6 May 2021

Nazanin’s return is long overdue – but any agreement with the Iranian regime will be painful

By Paul Stott

If press speculation is to be believed, an optimist might declare that Iran’s cruel treatment of Nazanin Zaghari-Ratcliffe is coming to an end. A pessimist would probably say it was the beginning of the end. After an ordeal that began in April 2016 when she was detained by Iran’s Revolutionary Guards on suspicion of plotting a coup in the country, some positive news is long overdue.  

An employee of the Thompson Reuters Foundation, the charitable arm of the Reuters News Agency, Mrs Zaghari-Ratcliffe appears to be a cruel victim of circumstances beyond her control. These include the nature and role of Iran’s Revolutionary Guards, the 40-year dispute between the Islamic Republic and the UK over a £450 million debt, and the way Iran’s suspicious ruling elites view Reuters itself. 

Reuters was founded in the 19th century by Baron Julius de Reuter, a German Jew who became a British citizen. In the Victorian era, it developed major commercial interests in Iran, spanning telegraph communications to mining and banking. The controversies around Reuters’ semi-colonial influence are sketched masterfully by former Foreign Secretary Jack Straw in his book on modern-day Iran. But the fact that the Thompson Reuters Foundation is not the same as Reuters, and that Reuters today may not have the ambitions it did in the 19th century, is perhaps a little too subtle for some in Tehran.

Nazanin is not the only dual national to have been targeted by the regime. In recent years, at least nine British-Iranians have been detained in extremely dubious circumstances while visiting or working in the country. From a range of backgrounds – academics, conservationists, businesspeople – they have been accused of spying, despite little or no evidence. Prison sentences of around a decade have frequently ensued.

Britons are particular targets of these measures, as Iran looks to recover a debt for military equipment purchased by the Shah in the 1970s, but only partially delivered by the time he fled the country. Iran seeks to hold Britons as bargaining chips for a debt that has maintained its importance throughout Iran’s many changes in fortune; although emboldened regionally in the period following the 2003 US invasion of Iraq, Iran’s economy has been battered by sanctions and an increasingly restive population openly rebelled in both 2009 and 2017-18.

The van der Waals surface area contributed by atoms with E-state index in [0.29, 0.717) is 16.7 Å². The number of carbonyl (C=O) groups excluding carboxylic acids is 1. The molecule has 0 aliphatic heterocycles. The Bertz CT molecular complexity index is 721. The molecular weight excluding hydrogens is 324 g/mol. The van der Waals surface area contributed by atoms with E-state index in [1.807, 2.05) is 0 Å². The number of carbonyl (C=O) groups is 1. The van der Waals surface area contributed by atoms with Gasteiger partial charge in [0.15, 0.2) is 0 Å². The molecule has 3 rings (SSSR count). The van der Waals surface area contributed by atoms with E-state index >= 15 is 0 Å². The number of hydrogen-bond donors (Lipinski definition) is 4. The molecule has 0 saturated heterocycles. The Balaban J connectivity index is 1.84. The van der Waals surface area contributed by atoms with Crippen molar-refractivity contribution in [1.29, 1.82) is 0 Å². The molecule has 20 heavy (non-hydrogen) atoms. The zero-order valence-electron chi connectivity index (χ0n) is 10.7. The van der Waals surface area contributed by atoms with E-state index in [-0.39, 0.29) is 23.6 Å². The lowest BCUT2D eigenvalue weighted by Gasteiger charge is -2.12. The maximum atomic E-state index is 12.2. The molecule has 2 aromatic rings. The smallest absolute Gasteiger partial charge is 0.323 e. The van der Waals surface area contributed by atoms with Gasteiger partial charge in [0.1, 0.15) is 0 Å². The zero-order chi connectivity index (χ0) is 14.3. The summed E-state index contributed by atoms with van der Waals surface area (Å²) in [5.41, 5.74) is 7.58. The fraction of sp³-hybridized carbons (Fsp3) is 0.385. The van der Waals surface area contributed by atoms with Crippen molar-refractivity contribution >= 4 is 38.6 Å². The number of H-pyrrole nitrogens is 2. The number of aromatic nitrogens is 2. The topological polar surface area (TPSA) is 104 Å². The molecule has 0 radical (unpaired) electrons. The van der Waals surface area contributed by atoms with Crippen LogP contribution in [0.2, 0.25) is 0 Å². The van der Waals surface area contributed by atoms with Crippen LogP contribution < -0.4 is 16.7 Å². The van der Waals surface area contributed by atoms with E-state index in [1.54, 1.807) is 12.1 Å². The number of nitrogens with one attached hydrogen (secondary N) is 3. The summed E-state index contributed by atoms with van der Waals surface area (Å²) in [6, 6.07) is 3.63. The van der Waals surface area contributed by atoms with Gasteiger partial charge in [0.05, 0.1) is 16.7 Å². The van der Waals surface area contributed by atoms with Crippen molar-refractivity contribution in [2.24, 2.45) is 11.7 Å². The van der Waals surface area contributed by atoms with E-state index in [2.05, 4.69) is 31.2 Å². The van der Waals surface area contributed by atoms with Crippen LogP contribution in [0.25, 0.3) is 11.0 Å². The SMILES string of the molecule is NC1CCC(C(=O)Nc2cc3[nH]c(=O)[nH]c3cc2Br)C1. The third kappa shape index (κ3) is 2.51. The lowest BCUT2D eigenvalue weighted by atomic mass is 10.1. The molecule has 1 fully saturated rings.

Why has Britain not paid up?

First, because of Iran’s track record since the 1979 Islamic revolution. Liberal democracies are not usually in the business of giving away £450 million to states involved in terrorism, or accused of sponsoring terrorist groups. Iran’s instrumental role in the rise of Hezbollah, in attacks on Jews as far away as Argentina, and support for armed insurgents across the Middle East from Syria to Afghanistan cement its pariah status. In 1989, Iran also sought to extend its interpretation of the laws of Islam to the streets of the United Kingdom, sentencing the British author Salman Rushdie to death on the grounds that his book The Satanic Verses, was blasphemous. Iran also encouraged the agitation of the late Dr Kalim Siddiqui, who was central to the Rushdie protests in this country. Should Britain settle its debts with Iran, perhaps a suitable deduction should be made to cover the cost of Rushdie’s personal security, and the damage to social cohesion inflicted by the Ayatollah and his supporters?

For long periods, international sanctions against Iran prevented any settlement. There is also the convention, upheld more strongly by the UK and to an extent the Americans than other Western countries, that paying ransoms in hostage cases should be avoided. Attaching the British debt to the issue of imprisoned Britons in Iran may actually have delayed agreement. This is for the self-evident reason that it risks making future hostage-taking more, rather than less likely. 

Iran may now wish to position the Zaghari-Ratcliffe case, and others, within the wider political context of relations between the Islamic Republic and the rest of the world. Given the Biden administration wants to rip up Donald Trump’s much tougher approach, seeking a return to the 2015 nuclear agreement, Tehran will feel confident that momentum is on its side. 

In Iran’s faction-ridden system of governance, it is most likely the Islamic Revolutionary Guard Corps (IRGC), the upholders of the 1979 Islamic revolution, who will have the final say on any agreement over Mrs Zaghari-Ratcliffe. In his recent memoir, former Foreign Office Minister Alan Duncan largely kept his counsel on Iranian matters. However, in 2018, when there were positive signs of Anglo-Iranian diplomatic engagement, he did suggest that unless the UK was speaking to the Revolutionary Guards, the Foreign Office team of Jeremy Hunt and Alastair Burt would be wasting its time.   

Mrs Zaghari-Ratcliffe’s homecoming is long overdue and an agreement, sooner rather than later, is likely. But any outcome celebrated by Tehran, and in particular the Revolutionary Guards, will be painful for all who believe that in international relations, bad behaviour should not be rewarded. And there is no agreement that will guarantee Iran’s future good conduct. 

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Dr Paul Stott is an Associate Fellow at the Henry Jackson Society in London. His report ‘Iranian Influence Networks in the United Kingdom: Audit and Analysis’ is shortly to be published.

Columns are the author's own opinion and do not necessarily reflect the views of CapX.